How to cancel Amazon Prime and get a refund

How to cancel Amazon Prime and get a refund

The subscription service usually costs £7.99 a month or £79 a year for non-students, while students pay £3.99 a month or £39 a year.

It also includes other perks such as access to Amazon Video, Amazon Music, and Amazon Reading.

Before you cancel, first consider if you’ll use any of its other services instead.

If it’s still a no, for example you simply can’t afford the subscription anymore, here’s how to cancel.

How to cancel a paid-for Amazon Prime subscription

If you pay for Amazon Prime, you can cancel the service by going to “Manage Your Prime Membership” when logged into Amazon.

The click “End membership”, on the left-hand side of the page.

Amazon says customers who haven’t used any Amazon Prime benefits, including one day delivery, Prime Video, Prime Music and the Kindle Owners’ Lending Library, will be eligible for a full refund.

It says paid members who have used their Amazon Prime benefits may be eligible for a partial refund based on use.

It’s unclear if this applies to both annual and monthly subscription users – we’ve asked Amazon to confirm and we’ll update this story as soon as we get a response.

We’ve also asked if it will offer automatic refunds given the delivery delays, but again, it hasn’t confirmed it’s policy.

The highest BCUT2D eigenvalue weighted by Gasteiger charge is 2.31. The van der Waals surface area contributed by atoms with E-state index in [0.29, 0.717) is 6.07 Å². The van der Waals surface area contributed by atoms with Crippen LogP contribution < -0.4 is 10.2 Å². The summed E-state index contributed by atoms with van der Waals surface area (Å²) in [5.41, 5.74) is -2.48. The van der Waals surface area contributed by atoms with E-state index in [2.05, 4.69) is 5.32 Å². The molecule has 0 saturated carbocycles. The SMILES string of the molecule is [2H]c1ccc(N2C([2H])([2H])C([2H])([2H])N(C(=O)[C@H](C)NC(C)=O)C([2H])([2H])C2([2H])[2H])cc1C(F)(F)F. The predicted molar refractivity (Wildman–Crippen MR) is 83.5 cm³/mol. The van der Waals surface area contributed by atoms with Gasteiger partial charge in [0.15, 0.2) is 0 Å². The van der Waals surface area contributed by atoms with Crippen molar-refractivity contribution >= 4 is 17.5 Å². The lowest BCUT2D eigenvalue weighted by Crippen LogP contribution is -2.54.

How to cancel an Amazon Prime trial

Amazon often offers free 30-day Prime trials.

But if you’ve taken out one of these trials and don’t want it to automatically renew and start charging you, you need to remember to cancel the service before the 30 days expires.

To do this, go to “Manage Your Prime Membership” when you’re logged into Amazon.

Then select click “Cancel free trial” on the left-hand side of the page if you want to cancel right now.

Alternatively, at this stage you can select “Do not continue”.

In this scenario, you’ll receive access to Prime until your free trial period ends, at which point your membership will cancel, and your payment card won’t be charged.

During lockdown scores of Amazon Prime customers were unhappy after delays meant they weren’t getting the next day delivery service.

Shoppers said they had to wait weeks for orders from the online retailer due to the demand caused by the coronavirus pandemic.

Amazon began crediting Prime accounts by £1 in exchange for “no rush” deliveries.


Source:- thesun


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